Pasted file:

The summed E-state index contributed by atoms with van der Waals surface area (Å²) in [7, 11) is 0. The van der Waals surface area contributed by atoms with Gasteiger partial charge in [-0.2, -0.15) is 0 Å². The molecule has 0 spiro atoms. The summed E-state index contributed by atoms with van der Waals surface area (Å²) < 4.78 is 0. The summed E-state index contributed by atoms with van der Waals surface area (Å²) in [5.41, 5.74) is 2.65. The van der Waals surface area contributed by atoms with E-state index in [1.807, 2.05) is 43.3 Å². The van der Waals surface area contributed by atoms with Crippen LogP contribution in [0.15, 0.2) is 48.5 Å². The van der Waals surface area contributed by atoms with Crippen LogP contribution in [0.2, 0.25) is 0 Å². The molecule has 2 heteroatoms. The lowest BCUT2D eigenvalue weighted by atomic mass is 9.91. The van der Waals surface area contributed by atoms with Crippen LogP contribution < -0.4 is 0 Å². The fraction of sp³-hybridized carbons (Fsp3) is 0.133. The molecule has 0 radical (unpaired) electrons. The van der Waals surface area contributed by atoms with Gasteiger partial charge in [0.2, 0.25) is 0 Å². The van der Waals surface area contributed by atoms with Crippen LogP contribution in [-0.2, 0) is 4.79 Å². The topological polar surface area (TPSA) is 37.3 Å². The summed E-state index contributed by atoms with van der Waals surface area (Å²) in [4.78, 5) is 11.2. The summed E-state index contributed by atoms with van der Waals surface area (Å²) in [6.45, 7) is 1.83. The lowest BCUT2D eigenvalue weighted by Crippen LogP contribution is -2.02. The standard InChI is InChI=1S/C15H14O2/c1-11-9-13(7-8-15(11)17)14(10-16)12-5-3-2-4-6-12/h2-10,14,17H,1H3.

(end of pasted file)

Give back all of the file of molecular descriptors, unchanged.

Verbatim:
The summed E-state index contributed by atoms with van der Waals surface area (Å²) in [7, 11) is 0. The van der Waals surface area contributed by atoms with Gasteiger partial charge in [-0.2, -0.15) is 0 Å². The molecule has 0 spiro atoms. The summed E-state index contributed by atoms with van der Waals surface area (Å²) < 4.78 is 0. The summed E-state index contributed by atoms with van der Waals surface area (Å²) in [5.41, 5.74) is 2.65. The van der Waals surface area contributed by atoms with E-state index in [1.807, 2.05) is 43.3 Å². The van der Waals surface area contributed by atoms with Crippen LogP contribution in [0.15, 0.2) is 48.5 Å². The van der Waals surface area contributed by atoms with Crippen LogP contribution in [0.2, 0.25) is 0 Å². The molecule has 2 heteroatoms. The lowest BCUT2D eigenvalue weighted by atomic mass is 9.91. The van der Waals surface area contributed by atoms with Crippen LogP contribution < -0.4 is 0 Å². The fraction of sp³-hybridized carbons (Fsp3) is 0.133. The molecule has 0 radical (unpaired) electrons. The van der Waals surface area contributed by atoms with Gasteiger partial charge in [0.2, 0.25) is 0 Å². The van der Waals surface area contributed by atoms with Crippen LogP contribution in [-0.2, 0) is 4.79 Å². The topological polar surface area (TPSA) is 37.3 Å². The summed E-state index contributed by atoms with van der Waals surface area (Å²) in [4.78, 5) is 11.2. The summed E-state index contributed by atoms with van der Waals surface area (Å²) in [6.45, 7) is 1.83. The lowest BCUT2D eigenvalue weighted by Crippen LogP contribution is -2.02. The standard InChI is InChI=1S/C15H14O2/c1-11-9-13(7-8-15(11)17)14(10-16)12-5-3-2-4-6-12/h2-10,14,17H,1H3.